Online school? In-person? How parents are making their own fall 2020 decisions as COVID-19 squabbles continue

As officials play political football with K-12 school reopenings, parents such as Johanne Davis are formulating their own game plans for the fall.

“To exercise an abundance of caution, I’d like to keep my kids home with me where they’ll study online,” says Davis, a mother of three from Indian Land, South Carolina, one of countless states where COVID-19 cases have spiked in recent weeks.

“Health is the issue, not just for my children, but also school workers,” Davis says. “Teachers shouldn’t have to be front-line soldiers in this pandemic.”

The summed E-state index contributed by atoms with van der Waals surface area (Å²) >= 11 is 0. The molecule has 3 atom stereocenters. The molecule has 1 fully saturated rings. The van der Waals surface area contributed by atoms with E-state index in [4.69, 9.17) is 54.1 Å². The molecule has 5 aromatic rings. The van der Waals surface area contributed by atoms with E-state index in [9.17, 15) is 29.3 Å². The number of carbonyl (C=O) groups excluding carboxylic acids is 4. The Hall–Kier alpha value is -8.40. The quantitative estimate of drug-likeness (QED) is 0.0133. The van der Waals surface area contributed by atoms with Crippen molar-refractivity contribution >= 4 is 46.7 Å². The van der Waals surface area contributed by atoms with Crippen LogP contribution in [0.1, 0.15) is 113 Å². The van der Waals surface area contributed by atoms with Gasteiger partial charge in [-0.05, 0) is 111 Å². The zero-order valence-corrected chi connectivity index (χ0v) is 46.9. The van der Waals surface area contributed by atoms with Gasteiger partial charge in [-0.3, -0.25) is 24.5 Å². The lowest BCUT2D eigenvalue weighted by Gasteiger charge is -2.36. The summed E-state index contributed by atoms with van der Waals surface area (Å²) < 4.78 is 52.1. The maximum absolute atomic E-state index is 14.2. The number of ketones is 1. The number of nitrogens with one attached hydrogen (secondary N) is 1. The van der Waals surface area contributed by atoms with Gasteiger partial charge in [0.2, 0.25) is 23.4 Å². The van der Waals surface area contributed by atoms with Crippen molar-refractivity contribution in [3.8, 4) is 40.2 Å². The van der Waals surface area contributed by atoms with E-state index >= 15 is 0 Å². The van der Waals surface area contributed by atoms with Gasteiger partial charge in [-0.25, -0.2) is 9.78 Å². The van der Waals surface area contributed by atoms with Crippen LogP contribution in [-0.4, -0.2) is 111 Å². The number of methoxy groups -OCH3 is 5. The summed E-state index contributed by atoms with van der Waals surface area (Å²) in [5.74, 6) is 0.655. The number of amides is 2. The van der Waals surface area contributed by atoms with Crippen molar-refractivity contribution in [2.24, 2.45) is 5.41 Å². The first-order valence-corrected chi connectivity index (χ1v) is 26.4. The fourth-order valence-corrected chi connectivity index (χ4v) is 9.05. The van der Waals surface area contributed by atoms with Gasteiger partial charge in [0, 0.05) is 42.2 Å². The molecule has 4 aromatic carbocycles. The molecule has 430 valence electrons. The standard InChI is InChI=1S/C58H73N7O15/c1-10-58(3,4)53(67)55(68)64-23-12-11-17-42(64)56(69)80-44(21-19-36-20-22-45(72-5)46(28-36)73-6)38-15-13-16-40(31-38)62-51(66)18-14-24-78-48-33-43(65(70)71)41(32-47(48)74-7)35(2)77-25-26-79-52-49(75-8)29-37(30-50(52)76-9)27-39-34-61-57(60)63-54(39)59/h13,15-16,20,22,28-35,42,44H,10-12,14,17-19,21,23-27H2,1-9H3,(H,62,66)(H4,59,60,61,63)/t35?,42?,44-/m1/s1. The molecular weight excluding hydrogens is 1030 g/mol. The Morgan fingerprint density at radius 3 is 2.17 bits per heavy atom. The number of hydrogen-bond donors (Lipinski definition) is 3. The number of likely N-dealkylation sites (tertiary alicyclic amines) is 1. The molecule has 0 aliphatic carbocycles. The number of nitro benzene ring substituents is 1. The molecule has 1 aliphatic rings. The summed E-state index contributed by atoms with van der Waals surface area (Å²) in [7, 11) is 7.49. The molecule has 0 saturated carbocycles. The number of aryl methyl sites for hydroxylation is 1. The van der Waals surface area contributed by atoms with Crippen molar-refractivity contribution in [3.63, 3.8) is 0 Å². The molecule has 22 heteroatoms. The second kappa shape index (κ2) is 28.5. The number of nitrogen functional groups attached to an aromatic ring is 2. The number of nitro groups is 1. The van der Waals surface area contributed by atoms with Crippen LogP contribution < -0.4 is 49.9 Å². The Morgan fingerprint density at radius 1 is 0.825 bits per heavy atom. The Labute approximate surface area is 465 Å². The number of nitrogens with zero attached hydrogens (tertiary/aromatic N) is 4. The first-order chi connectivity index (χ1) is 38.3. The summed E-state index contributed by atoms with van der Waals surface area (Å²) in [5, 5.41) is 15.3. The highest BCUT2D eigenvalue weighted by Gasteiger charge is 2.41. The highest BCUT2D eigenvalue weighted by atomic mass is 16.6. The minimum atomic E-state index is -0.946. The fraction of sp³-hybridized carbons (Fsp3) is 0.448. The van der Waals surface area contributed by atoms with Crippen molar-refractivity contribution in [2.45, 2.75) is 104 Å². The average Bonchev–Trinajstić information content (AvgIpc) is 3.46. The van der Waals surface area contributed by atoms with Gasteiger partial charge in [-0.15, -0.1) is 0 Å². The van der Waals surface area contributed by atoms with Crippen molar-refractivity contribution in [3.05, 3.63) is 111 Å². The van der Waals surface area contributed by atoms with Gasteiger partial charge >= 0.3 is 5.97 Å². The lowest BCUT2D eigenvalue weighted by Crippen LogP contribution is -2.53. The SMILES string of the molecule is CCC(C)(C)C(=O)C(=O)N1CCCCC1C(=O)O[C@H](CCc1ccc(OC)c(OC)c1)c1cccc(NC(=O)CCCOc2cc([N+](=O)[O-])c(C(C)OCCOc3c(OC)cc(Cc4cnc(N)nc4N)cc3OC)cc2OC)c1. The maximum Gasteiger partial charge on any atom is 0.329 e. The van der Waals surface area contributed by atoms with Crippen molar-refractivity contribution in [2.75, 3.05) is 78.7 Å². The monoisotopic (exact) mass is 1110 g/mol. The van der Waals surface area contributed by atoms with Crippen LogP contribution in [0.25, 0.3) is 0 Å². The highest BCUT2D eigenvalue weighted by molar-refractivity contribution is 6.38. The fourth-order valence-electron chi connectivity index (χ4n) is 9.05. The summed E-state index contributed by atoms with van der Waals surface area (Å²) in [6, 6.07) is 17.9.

Families across the nation are busy making their own calculations about whether to send children back to school. While Davis seems resolved, many parents are still mulling.

Johanne Davis, left, in a photo with her three children. Davis and her husband say they're both fortunate enough to work from home and can manage the children if they have to spend a lot of next year studying remotely. But she acknowledges that hers is a privileged position not afforded to lower-income parents grappling with child care in order to go off to work.
Johanne Davis, left, in a photo with her three children. Davis and her husband say they’re both fortunate enough to work from home and can manage the children if they have to
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